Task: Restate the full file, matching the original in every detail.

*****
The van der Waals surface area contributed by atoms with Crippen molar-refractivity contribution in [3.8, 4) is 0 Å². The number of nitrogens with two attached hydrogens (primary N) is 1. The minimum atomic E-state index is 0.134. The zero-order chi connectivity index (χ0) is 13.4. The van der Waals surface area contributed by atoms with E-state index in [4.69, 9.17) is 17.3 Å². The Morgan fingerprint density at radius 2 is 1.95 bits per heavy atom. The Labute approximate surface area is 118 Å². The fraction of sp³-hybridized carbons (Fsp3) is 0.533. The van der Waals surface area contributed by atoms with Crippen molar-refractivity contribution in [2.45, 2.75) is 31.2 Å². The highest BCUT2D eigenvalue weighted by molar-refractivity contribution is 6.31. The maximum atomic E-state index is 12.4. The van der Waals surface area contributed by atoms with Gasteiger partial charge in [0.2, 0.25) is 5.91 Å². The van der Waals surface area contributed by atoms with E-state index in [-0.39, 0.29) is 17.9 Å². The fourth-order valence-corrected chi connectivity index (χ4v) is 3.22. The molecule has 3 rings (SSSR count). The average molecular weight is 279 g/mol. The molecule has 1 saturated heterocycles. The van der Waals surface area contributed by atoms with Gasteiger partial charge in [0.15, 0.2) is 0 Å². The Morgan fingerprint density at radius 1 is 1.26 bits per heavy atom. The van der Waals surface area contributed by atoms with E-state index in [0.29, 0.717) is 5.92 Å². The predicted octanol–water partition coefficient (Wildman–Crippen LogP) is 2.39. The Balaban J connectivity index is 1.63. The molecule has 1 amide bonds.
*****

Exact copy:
The van der Waals surface area contributed by atoms with Crippen molar-refractivity contribution in [3.8, 4) is 0 Å². The number of nitrogens with two attached hydrogens (primary N) is 1. The minimum atomic E-state index is 0.134. The zero-order chi connectivity index (χ0) is 13.4. The van der Waals surface area contributed by atoms with E-state index in [4.69, 9.17) is 17.3 Å². The Morgan fingerprint density at radius 2 is 1.95 bits per heavy atom. The Labute approximate surface area is 118 Å². The fraction of sp³-hybridized carbons (Fsp3) is 0.533. The van der Waals surface area contributed by atoms with Crippen molar-refractivity contribution in [2.45, 2.75) is 31.2 Å². The highest BCUT2D eigenvalue weighted by molar-refractivity contribution is 6.31. The maximum atomic E-state index is 12.4. The van der Waals surface area contributed by atoms with Gasteiger partial charge in [0.2, 0.25) is 5.91 Å². The van der Waals surface area contributed by atoms with E-state index in [-0.39, 0.29) is 17.9 Å². The fourth-order valence-corrected chi connectivity index (χ4v) is 3.22. The molecule has 3 rings (SSSR count). The average molecular weight is 279 g/mol. The molecule has 1 saturated heterocycles. The van der Waals surface area contributed by atoms with Gasteiger partial charge in [0.15, 0.2) is 0 Å². The Morgan fingerprint density at radius 1 is 1.26 bits per heavy atom. The van der Waals surface area contributed by atoms with E-state index in [0.29, 0.717) is 5.92 Å². The predicted octanol–water partition coefficient (Wildman–Crippen LogP) is 2.39. The Balaban J connectivity index is 1.63. The molecule has 1 amide bonds.